Examples supporting microcredit
Sarumanthi and Mohan (2011) stated that microfinance through self-help groups has been recognized internationally as a tool to reduce poverty. To explore the link between women’s empowerment and microcredit beneficiaries, the authors used three dimensions: psychological, social and economic. Their conclusion is that microfinance has brought courage, knowledge about income generating activities and self-confidence and that through these programs women are given freedom to express their opinions. Mawa (2008) presents microfinance as a meaningful contribution to alleviate poverty for rural people in Bangladesh. Microfinance is a tool to improve the quality of life of people with limited access to permanent financing, which is why development NGOs and other organizations have adopted microfinance as a component in their interventions. The author argues that microfinance contributes to achieving the MDGs and that low-income countries cannot set targets for financial sector access without microfinance. The limits to microcredit are also acknowledged by Mawa (2008) and include the negative ramifications of directing programs only at poor people and therefore participating in constructing categories of poor people.
Swain and Wallentin (2009) explore evidence that there is a significant increase in the empowerment of women in self-help group members. All members have not been empowered at the same level, but they argue that since women’s empowerment is not easily measurable, it will remain variable. Given the complexity of the concept of women’s empowerment, its interpretation and its measurement also vary. Microfinance can lead to women’s empowerment through two mechanisms direct and indirect, according to Swain and Wallentin (2009). Women who become members of a group and participate in trainings and workshops are involved in direct empowerment. It is called indirect when microcredit is given by other ways.
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Hashemi et al. (1996) provide one example of microcredit successfully empowering women. They evaluated the impact of micro credit programs using a combination of case study data and survey data from Bangladesh. To explore the link between women’s empowerment and micro credit, the authors used eight indicators of empowerment: mobility (going to market, seeing a movie outside the village, visiting a medical facility, etc); economic security (owning a house, having any productive asset); ability to make small purchases (such as cooking oil, soap, etc.); ability to make large purchases (such as pots and pans, the family’s daily food, children’s clothing); involvement in major household decisions (individually or jointly with the husband); relative freedom from domination within the family (been prevented from visiting her birthplace home, money or land or jewellery taken against her will); political and legal awareness (know the name of member of parliament, Prime Minister, or local government official); and participation in public protests and political campaigning (campaigning for a political candidate or protesting with others against a men beating his wife, a man divorcing or abandoning his wife). Their findings showed that microcredit is empowering rural women.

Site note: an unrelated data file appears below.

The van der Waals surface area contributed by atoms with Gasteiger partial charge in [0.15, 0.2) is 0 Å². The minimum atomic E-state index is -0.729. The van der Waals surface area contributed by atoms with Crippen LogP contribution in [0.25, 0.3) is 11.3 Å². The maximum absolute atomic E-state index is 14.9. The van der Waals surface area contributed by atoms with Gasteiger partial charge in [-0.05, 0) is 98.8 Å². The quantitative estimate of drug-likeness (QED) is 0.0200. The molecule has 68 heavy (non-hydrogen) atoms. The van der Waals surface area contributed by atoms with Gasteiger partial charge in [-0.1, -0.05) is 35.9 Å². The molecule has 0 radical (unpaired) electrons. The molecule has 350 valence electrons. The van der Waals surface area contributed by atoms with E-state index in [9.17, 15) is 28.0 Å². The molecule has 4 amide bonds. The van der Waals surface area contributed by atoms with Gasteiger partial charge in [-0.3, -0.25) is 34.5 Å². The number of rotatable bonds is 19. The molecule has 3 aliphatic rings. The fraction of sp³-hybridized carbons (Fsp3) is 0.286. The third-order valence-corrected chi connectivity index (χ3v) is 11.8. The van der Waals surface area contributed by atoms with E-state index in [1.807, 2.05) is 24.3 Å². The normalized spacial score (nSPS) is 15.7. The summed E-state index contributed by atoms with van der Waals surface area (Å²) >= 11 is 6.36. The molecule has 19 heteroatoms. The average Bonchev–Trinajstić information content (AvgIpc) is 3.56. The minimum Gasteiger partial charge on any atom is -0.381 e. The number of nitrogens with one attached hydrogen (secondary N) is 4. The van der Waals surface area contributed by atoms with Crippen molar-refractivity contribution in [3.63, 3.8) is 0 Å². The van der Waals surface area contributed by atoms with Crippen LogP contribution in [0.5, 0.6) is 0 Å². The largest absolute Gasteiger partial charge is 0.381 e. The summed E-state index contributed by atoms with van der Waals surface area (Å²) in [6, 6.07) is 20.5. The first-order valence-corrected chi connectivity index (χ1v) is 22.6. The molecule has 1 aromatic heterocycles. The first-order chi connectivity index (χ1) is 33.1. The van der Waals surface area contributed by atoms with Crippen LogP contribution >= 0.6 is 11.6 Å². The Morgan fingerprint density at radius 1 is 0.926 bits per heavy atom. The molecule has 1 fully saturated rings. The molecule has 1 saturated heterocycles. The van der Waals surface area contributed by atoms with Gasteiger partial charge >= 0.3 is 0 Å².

House (2000) provides another success story through a case study evaluation of the impact of microfinance. His main conclusions were as follows: women were informed about their loans, women were the ones make the decisions regarding the use of the loan, women were confident and able to speak in public, borrowers have been elected to village committees, women were respected by other members of the community, and the majority of the staff running the project were women. Defining success in a microfinance program is to include a set of complex factors such as ethnicity, gender, income, health, and access to land, capital, politics, power structures and hierarchies. Microfinance has emerged as a key strategy to alleviate poverty